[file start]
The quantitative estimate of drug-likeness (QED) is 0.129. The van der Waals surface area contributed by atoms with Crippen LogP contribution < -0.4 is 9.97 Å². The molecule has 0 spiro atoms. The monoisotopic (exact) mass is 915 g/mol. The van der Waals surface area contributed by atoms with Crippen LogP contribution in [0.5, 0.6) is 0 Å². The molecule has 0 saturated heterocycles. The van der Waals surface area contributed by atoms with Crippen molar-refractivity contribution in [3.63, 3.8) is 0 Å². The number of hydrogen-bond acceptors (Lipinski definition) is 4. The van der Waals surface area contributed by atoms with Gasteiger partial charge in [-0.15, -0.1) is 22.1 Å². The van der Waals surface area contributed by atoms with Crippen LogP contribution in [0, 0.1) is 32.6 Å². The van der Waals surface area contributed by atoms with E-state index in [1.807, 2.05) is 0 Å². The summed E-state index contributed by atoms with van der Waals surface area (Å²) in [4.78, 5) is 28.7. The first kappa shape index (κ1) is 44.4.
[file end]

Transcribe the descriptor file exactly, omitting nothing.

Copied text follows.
The quantitative estimate of drug-likeness (QED) is 0.129. The van der Waals surface area contributed by atoms with Crippen LogP contribution < -0.4 is 9.97 Å². The molecule has 0 spiro atoms. The monoisotopic (exact) mass is 915 g/mol. The van der Waals surface area contributed by atoms with Crippen LogP contribution in [0.5, 0.6) is 0 Å². The molecule has 0 saturated heterocycles. The van der Waals surface area contributed by atoms with Crippen molar-refractivity contribution in [3.63, 3.8) is 0 Å². The number of hydrogen-bond acceptors (Lipinski definition) is 4. The van der Waals surface area contributed by atoms with Gasteiger partial charge in [-0.15, -0.1) is 22.1 Å². The van der Waals surface area contributed by atoms with Crippen LogP contribution in [0, 0.1) is 32.6 Å². The van der Waals surface area contributed by atoms with E-state index in [1.807, 2.05) is 0 Å². The summed E-state index contributed by atoms with van der Waals surface area (Å²) in [4.78, 5) is 28.7. The first kappa shape index (κ1) is 44.4.